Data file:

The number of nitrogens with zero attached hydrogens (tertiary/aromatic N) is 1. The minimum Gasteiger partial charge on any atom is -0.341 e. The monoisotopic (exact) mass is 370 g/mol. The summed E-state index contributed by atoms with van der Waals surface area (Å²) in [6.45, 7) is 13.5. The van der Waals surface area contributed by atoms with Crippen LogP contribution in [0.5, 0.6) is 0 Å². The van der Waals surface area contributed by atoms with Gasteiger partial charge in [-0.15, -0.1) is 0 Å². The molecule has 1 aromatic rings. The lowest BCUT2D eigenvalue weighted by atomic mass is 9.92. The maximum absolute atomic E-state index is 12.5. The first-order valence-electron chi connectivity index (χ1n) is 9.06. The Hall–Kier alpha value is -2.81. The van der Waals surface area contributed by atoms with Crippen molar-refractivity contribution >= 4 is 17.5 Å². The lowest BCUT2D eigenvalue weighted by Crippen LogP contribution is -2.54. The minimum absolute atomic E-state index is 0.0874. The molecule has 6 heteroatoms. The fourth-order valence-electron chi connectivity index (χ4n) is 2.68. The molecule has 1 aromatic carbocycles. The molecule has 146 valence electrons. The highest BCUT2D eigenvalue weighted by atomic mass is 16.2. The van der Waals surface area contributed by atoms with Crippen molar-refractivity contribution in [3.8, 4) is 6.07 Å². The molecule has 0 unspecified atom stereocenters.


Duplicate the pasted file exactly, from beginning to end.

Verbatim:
The number of nitrogens with zero attached hydrogens (tertiary/aromatic N) is 1. The minimum Gasteiger partial charge on any atom is -0.341 e. The monoisotopic (exact) mass is 370 g/mol. The summed E-state index contributed by atoms with van der Waals surface area (Å²) in [6.45, 7) is 13.5. The van der Waals surface area contributed by atoms with Crippen LogP contribution in [0.5, 0.6) is 0 Å². The van der Waals surface area contributed by atoms with Gasteiger partial charge in [-0.15, -0.1) is 0 Å². The molecule has 1 aromatic rings. The lowest BCUT2D eigenvalue weighted by atomic mass is 9.92. The maximum absolute atomic E-state index is 12.5. The first-order valence-electron chi connectivity index (χ1n) is 9.06. The Hall–Kier alpha value is -2.81. The van der Waals surface area contributed by atoms with Crippen molar-refractivity contribution >= 4 is 17.5 Å². The lowest BCUT2D eigenvalue weighted by Crippen LogP contribution is -2.54. The minimum absolute atomic E-state index is 0.0874. The molecule has 6 heteroatoms. The fourth-order valence-electron chi connectivity index (χ4n) is 2.68. The molecule has 1 aromatic carbocycles. The molecule has 146 valence electrons. The highest BCUT2D eigenvalue weighted by atomic mass is 16.2. The van der Waals surface area contributed by atoms with Crippen molar-refractivity contribution in [3.8, 4) is 6.07 Å². The molecule has 0 unspecified atom stereocenters.